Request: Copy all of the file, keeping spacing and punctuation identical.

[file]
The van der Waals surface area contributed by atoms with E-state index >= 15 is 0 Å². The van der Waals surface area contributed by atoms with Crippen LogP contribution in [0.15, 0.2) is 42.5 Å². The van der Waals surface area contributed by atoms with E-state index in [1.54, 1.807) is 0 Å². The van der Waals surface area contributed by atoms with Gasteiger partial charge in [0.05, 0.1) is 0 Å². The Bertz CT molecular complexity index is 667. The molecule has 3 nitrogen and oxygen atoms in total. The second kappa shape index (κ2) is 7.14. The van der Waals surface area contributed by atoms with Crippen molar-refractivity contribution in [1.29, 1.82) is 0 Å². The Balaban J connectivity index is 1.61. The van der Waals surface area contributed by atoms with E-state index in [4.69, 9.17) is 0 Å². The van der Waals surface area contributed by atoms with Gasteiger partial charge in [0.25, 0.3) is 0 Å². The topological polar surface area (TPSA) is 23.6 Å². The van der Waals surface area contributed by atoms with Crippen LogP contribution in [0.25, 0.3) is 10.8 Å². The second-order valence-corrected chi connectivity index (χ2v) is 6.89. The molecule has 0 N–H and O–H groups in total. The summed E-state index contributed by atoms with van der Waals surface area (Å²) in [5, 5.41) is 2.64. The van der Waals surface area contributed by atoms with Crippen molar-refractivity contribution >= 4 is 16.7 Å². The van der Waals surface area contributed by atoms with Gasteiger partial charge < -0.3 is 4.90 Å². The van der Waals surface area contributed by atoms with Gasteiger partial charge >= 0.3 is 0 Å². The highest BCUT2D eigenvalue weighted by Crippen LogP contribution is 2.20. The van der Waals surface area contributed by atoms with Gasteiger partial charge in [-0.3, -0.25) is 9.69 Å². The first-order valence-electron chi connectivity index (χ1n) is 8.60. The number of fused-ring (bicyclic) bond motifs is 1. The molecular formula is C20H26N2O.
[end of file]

The van der Waals surface area contributed by atoms with E-state index >= 15 is 0 Å². The van der Waals surface area contributed by atoms with Crippen LogP contribution in [0.15, 0.2) is 42.5 Å². The van der Waals surface area contributed by atoms with E-state index in [1.54, 1.807) is 0 Å². The van der Waals surface area contributed by atoms with Gasteiger partial charge in [0.05, 0.1) is 0 Å². The Bertz CT molecular complexity index is 667. The molecule has 3 nitrogen and oxygen atoms in total. The second kappa shape index (κ2) is 7.14. The van der Waals surface area contributed by atoms with Crippen molar-refractivity contribution in [1.29, 1.82) is 0 Å². The Balaban J connectivity index is 1.61. The van der Waals surface area contributed by atoms with E-state index in [4.69, 9.17) is 0 Å². The van der Waals surface area contributed by atoms with Gasteiger partial charge in [0.25, 0.3) is 0 Å². The topological polar surface area (TPSA) is 23.6 Å². The van der Waals surface area contributed by atoms with Crippen LogP contribution in [0.25, 0.3) is 10.8 Å². The second-order valence-corrected chi connectivity index (χ2v) is 6.89. The molecule has 0 N–H and O–H groups in total. The summed E-state index contributed by atoms with van der Waals surface area (Å²) in [5, 5.41) is 2.64. The van der Waals surface area contributed by atoms with Crippen molar-refractivity contribution >= 4 is 16.7 Å². The van der Waals surface area contributed by atoms with Gasteiger partial charge < -0.3 is 4.90 Å². The van der Waals surface area contributed by atoms with Gasteiger partial charge >= 0.3 is 0 Å². The highest BCUT2D eigenvalue weighted by Crippen LogP contribution is 2.20. The van der Waals surface area contributed by atoms with Gasteiger partial charge in [-0.3, -0.25) is 9.69 Å². The first-order valence-electron chi connectivity index (χ1n) is 8.60. The number of fused-ring (bicyclic) bond motifs is 1. The molecular formula is C20H26N2O.